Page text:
Task: reflect on this documentary in a blog post and make connections with online video practices and the focus of this studio.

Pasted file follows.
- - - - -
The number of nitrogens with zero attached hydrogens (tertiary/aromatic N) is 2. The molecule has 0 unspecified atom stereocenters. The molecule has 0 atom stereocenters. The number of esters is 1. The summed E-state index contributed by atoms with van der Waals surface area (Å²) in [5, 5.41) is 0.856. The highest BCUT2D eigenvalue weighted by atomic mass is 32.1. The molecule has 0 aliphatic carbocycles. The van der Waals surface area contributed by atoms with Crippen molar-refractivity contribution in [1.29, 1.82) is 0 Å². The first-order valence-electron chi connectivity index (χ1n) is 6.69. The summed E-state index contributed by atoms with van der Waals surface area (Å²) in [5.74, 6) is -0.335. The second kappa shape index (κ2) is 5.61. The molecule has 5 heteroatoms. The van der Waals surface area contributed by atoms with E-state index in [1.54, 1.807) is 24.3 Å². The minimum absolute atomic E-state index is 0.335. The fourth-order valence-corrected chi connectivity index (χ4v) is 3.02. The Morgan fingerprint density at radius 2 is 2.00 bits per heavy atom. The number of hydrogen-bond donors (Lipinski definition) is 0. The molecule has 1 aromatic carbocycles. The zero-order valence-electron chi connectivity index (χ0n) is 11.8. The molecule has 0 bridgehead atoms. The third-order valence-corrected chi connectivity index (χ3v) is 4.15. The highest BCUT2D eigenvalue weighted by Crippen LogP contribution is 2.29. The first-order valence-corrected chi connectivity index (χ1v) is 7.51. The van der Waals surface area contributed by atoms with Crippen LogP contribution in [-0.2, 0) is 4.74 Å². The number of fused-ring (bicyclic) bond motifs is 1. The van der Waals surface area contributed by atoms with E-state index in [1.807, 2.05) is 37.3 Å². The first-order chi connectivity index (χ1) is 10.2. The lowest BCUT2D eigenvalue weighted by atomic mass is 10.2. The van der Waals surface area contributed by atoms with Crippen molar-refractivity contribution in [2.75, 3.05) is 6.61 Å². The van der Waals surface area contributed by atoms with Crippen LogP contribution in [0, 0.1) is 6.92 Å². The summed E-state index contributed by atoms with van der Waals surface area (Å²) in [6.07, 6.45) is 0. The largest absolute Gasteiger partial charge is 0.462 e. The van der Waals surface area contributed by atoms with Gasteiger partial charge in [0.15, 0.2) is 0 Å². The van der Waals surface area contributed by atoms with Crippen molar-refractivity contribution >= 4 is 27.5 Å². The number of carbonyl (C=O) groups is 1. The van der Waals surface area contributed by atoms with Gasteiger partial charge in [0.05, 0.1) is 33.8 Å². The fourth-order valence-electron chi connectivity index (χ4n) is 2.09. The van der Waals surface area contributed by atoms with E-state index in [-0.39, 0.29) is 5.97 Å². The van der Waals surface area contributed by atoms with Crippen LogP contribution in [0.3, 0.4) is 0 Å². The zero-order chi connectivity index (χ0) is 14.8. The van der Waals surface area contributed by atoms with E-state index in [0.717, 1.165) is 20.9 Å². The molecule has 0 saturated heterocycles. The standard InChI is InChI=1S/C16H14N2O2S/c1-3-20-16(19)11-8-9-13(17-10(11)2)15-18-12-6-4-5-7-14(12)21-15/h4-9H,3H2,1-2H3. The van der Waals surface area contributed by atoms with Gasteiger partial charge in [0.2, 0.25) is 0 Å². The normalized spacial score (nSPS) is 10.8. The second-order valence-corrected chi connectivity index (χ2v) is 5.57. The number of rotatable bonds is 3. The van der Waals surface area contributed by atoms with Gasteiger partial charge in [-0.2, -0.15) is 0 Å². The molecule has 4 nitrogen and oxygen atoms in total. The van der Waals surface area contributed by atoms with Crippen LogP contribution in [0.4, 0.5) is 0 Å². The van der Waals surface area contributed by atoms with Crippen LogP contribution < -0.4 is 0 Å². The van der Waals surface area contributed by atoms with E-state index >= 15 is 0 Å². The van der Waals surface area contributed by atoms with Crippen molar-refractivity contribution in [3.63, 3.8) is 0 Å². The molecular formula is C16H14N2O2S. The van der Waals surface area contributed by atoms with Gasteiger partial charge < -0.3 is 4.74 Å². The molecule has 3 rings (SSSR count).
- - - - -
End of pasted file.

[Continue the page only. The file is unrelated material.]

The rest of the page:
I think that this documentary was really interesting and made some pretty prevalent points, and apart form the typical ‘the internet is to be feared’ type conclusion, I agreed with a lot of what it had to say. I think where a lot of people (at least, those in the comment section) found the video ‘disturbing’, there should have been a lot more focus on the idea of empowerment and the capabilities of online networking by people and companies who really understand the platforms they are working with. Although many seemed to take it as such, the documentary – in my mind – isn’t aiming to out big corporations for mind-washing kids, nor is it trying to show kids up as being shallow or brainless when it comes to their involvement with social media. Instead, I think it is simply pointing out a shift in how the younger generation interacts with the media, and how as kids grow up understanding this, established corporations and the like have to adapt to this new landscape if they want to thrive commercially. I think the examples of Tyler Oakley and Ian Somerhalder were great as people using modern media effectively, and although I’m not sure what this says about me, I actually knew of all the YouTubers mentioned, and I used to be a big follower of Ian Somerhalder back in high school through Facebook and Twitter. In fact, I even ran a Twitter page for a short while as a part of a group that supported the non-for-profit foundation he established through online media, and so I have been directly involved in the very trend the documentary explained. This might paint me as naive or susceptible, but I don’t see this as harmful. I became involved in an organisation that aimed to raise awareness of environmental issues, hardly the worst thing in the world! The same goes for Tyler Oakley. When I think of Tyler, I think about an LGBT rights activist, and not just some kid on YouTube manipulating his viewers for likes. Yes, he knows how to play to his audience, but this is something people should be learning from and not condemning as ‘disturbing’ or ‘narcissistic’ because there’s a bigger picture to consider. In terms of how this relates to our studio, online video creators such as Tyler Oakley are able to cross promote through collaborations, sharing viewers with other YouTubers and widening their own audience. Add to this cross-promoting through other sites such as Facebook or Twitter and the potential audience is only going to grow. Not only does this give the creator a bigger and better viewership, but it opens up opportunities for more collaborations, and helps to establish them as personalities which can earn them sponsorships, paid opportunities and invites to media events. If it all goes well, this can earn them enough to support them financially through advertisements and in YouTube’s case, partnerships, eliminating the need for a job outside of social media. This means that for people like Tyler Oakley, online video practice is a career-worthy pursuit, and their use of online media is only going to improve as their lifestyle depends on it. This is what relates to us as students of online media practice, and creators of online video.